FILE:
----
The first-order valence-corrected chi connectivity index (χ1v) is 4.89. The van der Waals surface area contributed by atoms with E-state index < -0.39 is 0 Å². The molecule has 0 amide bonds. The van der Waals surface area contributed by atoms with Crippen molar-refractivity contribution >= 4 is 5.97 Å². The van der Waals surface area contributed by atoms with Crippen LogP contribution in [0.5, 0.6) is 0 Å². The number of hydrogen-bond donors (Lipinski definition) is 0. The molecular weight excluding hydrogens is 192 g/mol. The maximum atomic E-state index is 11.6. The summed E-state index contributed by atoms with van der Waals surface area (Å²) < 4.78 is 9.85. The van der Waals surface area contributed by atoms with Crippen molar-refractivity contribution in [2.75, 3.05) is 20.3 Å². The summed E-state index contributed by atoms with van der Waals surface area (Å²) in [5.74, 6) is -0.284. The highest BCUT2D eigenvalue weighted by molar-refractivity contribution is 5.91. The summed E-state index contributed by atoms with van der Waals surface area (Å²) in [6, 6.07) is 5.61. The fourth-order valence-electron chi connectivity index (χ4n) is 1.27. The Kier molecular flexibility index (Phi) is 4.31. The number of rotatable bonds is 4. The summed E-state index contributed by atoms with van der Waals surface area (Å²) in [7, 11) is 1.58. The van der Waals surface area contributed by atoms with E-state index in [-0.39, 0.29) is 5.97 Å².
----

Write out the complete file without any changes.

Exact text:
The first-order valence-corrected chi connectivity index (χ1v) is 4.89. The van der Waals surface area contributed by atoms with E-state index < -0.39 is 0 Å². The molecule has 0 amide bonds. The van der Waals surface area contributed by atoms with Crippen molar-refractivity contribution >= 4 is 5.97 Å². The van der Waals surface area contributed by atoms with Crippen LogP contribution in [0.5, 0.6) is 0 Å². The number of hydrogen-bond donors (Lipinski definition) is 0. The molecular weight excluding hydrogens is 192 g/mol. The maximum atomic E-state index is 11.6. The summed E-state index contributed by atoms with van der Waals surface area (Å²) < 4.78 is 9.85. The van der Waals surface area contributed by atoms with Crippen molar-refractivity contribution in [2.75, 3.05) is 20.3 Å². The summed E-state index contributed by atoms with van der Waals surface area (Å²) in [5.74, 6) is -0.284. The highest BCUT2D eigenvalue weighted by molar-refractivity contribution is 5.91. The summed E-state index contributed by atoms with van der Waals surface area (Å²) in [6, 6.07) is 5.61. The fourth-order valence-electron chi connectivity index (χ4n) is 1.27. The Kier molecular flexibility index (Phi) is 4.31. The number of rotatable bonds is 4. The summed E-state index contributed by atoms with van der Waals surface area (Å²) in [7, 11) is 1.58. The van der Waals surface area contributed by atoms with E-state index in [-0.39, 0.29) is 5.97 Å².